Our first day in Addis was fairly uneventful. It is a rapidly growing city, with the heart of the African Union and a brand new train system (which opened the day we arrived). Having said that I didn’t find the city itself all that exciting. The highlight of the day was visiting a church during evening prayers and listening to the Christian call to prayer ring out from the domed building. Watching the worshipers outside kneel and kiss the building as they bowed their heads and crossed their chests. Ethiopians are an intensely religious people. After all, Axum in the north east of the country is said to be the home of the Arc of the Covenant. As women entered the church ground they waddled themselves in lightly woven white cloth, made orange by the warm light of the setting sun. It was hard not to feel at peace in such a beautifully tranquil surrounding. Such a contrast to the bustling world of street venders, beggars and vehicles that lay just outside the gates.

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50 Shades of Green

If someone had asked me what Asia looked like 2 years ago I would have described a stereotypical image of small wooden villages, conical hats and endless fields of green. Imagine my delight when, just a few minutes outside of Mai Chau proper, I saw a small community that ticked all three of those boxes.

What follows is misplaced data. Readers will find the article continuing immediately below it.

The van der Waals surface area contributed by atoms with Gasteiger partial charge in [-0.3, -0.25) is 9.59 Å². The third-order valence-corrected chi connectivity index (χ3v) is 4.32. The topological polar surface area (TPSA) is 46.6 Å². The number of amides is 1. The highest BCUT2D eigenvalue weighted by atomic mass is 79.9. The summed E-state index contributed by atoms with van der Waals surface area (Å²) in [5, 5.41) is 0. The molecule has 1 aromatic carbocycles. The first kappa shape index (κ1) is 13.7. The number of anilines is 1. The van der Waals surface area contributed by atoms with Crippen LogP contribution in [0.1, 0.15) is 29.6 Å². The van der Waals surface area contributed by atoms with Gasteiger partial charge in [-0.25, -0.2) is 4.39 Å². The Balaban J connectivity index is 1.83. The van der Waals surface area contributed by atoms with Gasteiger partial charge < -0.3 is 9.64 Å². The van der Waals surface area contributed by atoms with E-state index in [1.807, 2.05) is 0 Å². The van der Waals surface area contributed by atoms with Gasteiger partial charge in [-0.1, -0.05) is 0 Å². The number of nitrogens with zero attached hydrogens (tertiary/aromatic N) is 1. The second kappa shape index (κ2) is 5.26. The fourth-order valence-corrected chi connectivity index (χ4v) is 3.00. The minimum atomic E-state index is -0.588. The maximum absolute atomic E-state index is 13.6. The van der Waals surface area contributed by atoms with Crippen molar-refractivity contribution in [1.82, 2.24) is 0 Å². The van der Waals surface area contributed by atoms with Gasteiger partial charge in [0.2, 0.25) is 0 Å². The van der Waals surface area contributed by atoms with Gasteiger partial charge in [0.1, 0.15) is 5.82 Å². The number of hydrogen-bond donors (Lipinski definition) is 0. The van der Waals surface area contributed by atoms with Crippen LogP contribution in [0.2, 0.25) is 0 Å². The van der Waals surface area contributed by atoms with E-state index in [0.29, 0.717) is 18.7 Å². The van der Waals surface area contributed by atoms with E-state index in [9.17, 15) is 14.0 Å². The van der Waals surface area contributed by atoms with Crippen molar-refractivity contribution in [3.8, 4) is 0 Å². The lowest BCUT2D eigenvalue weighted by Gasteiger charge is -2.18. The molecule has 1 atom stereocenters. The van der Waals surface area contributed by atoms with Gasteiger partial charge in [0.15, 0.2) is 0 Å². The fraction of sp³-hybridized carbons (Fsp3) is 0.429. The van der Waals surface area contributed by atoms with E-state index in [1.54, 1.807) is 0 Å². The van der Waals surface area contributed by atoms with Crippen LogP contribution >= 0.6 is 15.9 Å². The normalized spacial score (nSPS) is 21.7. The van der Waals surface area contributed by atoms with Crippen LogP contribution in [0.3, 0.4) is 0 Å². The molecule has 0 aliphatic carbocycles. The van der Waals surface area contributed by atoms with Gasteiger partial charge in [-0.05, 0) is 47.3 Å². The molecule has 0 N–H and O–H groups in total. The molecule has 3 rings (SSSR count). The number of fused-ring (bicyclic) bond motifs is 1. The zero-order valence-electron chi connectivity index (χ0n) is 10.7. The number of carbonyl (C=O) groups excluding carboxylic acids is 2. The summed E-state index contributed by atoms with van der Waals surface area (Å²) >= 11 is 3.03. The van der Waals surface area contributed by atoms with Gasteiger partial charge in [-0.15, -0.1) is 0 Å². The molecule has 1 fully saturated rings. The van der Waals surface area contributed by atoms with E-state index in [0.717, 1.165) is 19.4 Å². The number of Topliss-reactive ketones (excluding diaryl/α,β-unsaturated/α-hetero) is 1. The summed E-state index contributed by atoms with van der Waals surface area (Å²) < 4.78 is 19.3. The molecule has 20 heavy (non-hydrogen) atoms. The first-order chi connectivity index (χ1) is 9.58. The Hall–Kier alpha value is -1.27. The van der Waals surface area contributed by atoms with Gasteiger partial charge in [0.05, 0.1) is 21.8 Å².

It was harvest time and everyone was knee deep in mud and up to their necks in rice. I watched them work, and for once they were too busy to really worry about me much. The women seemed to gossip amongst themselves as they cut the shoots in half and tied them together in palm sized bunches. A man wondered between the uneven plots swooping up grasshoppers in a large net. Besides the chatter of workers I heard only the far away moan of some kind of farm machinary. Everyone seems content, working hard from 5 in the morning to 11, taking a few hours for lunch and resuming as the sun dipped towards the mountains.

So many shades of green, for as far as the eye could see. Dark muddy green where the rice had been harvested and the stalks were left to bake in the sun. Light pistachio ice cream green where there was work still to be done.